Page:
Sciency Words: Artemis

Sciency Words: (proper noun) a special series here on Planet Pailly focusing on the definitions and etymologies of science or science-related terms.  Today’s Sciency Word is:

ARTEMIS

By 2024, America will return to the Moon.  That is the promise of NASA’s new Artemis Program. As far as I’m concerned, NASA could not have picked a better name for their next Moon mission.

In ancient mythology, Artemis was Apollo’s twin sister. So as a follow-up to the Apollo Program, Artemis is the logical choice.

And where Apollo (named for a Greek god) put the first man on the Moon, Artemis (named for a Greek goddess) promises to put the first woman on the Moon.  And furthermore, Artemis has a stronger claim to the Moon anyway; she was the goddess of the Moon, after all! Apollo was the god of the Sun.

But will the Artemis mission actually happen? Honestly, I doubt it. Why?  Well, I’m really, really sorry for this, but we’re going to have to talk about American politics.

Artemis is expected to cost $20 billion, minimum.  That’s roughly equivalent to NASA’s entire annual budget.  While that $20 billion price tag is not an immediate deal breaker (like the 90-Day Report was), it’s still an awful lot of money.

It’s up to the current administration to persuade Congress to pay for Artemis.  Why is Artemis a good idea?  Why does it have to happen by 2024?  Based on articles like this one, it sounds like Congress is skeptical yet persuadable.

Unfortunately, the current administration seems to be sending a lot of mixed messages about Artemis.  Most notably, at an event celebrating the 50th Anniversary of the original Moon Landing, the current President very publically chastised his own NASA administrator for wanting to return to the Moon.  It’s enough to make one wonder if Artemis is a real priority for this administration.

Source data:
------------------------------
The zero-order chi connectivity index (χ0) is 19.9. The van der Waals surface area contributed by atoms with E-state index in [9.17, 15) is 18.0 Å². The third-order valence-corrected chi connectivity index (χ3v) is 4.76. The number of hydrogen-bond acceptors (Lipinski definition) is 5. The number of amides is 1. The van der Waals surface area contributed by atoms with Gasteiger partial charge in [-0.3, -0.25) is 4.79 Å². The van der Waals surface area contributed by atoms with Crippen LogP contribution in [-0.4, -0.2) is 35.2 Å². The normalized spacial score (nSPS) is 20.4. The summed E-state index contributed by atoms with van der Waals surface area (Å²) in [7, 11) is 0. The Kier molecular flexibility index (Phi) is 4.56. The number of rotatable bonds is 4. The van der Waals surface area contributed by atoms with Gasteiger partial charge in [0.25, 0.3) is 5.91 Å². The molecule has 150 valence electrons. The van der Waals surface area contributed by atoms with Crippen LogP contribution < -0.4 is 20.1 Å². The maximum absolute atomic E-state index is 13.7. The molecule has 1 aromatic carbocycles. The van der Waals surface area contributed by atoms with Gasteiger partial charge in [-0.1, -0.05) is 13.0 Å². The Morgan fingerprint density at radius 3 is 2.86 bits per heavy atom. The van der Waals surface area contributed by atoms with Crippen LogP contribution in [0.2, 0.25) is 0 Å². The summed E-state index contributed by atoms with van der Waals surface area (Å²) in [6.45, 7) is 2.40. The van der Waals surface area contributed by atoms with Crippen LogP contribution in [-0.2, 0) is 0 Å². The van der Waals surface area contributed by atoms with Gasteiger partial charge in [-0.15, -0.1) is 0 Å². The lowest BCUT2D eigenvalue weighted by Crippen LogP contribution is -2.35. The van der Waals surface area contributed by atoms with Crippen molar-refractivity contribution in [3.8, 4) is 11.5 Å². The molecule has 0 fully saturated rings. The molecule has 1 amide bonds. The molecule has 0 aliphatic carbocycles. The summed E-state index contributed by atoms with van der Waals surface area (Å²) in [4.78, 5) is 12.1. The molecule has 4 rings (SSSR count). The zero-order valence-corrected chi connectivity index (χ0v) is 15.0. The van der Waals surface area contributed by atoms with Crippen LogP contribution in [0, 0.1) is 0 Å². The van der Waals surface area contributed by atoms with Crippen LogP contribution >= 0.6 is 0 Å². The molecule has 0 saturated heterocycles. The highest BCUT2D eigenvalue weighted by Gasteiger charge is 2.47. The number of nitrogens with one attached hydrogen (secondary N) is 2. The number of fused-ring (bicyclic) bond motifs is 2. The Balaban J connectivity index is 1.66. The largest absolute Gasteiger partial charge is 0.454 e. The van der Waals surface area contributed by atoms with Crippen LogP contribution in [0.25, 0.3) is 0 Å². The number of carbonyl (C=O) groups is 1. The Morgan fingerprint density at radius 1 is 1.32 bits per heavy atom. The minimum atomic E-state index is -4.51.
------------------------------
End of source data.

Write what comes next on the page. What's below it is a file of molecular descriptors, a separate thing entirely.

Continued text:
So I’m pretty pessimistic about the Artemis Program. I don’t think it will happen, at least not as it’s currently envisioned, and certain not on the current timetable. Don’t agree?  Please tell me why I’m wrong in the comments.  I would love to be wrong about this.

But whenever the United States does get around to returning to the Moon, I hope NASA keeps the Artemis name.  That really is the perfect name for the next Moon mission.

12 thoughts on “Sciency Words: Artemis

  1. I agree – no one in the administration or congress seems to have a real idea of “why?” Maybe the best goverment can do is provide seed money and strategic contracts to private companies – but they need a reason to go beyond “farming the government.”

    The Elon Musks of the billionaire world may accomplish a lot on personal whim, maybe enough to get to a practical “why” but so far, it seems the ISS was put into space to study putting the ISS into space, and going to the Moon is supposed to find resources so we can go to the Moon… seems circular. Science may only get a nod because it’s good PR – where’s the money-making “why?”

    Liked by 2 people

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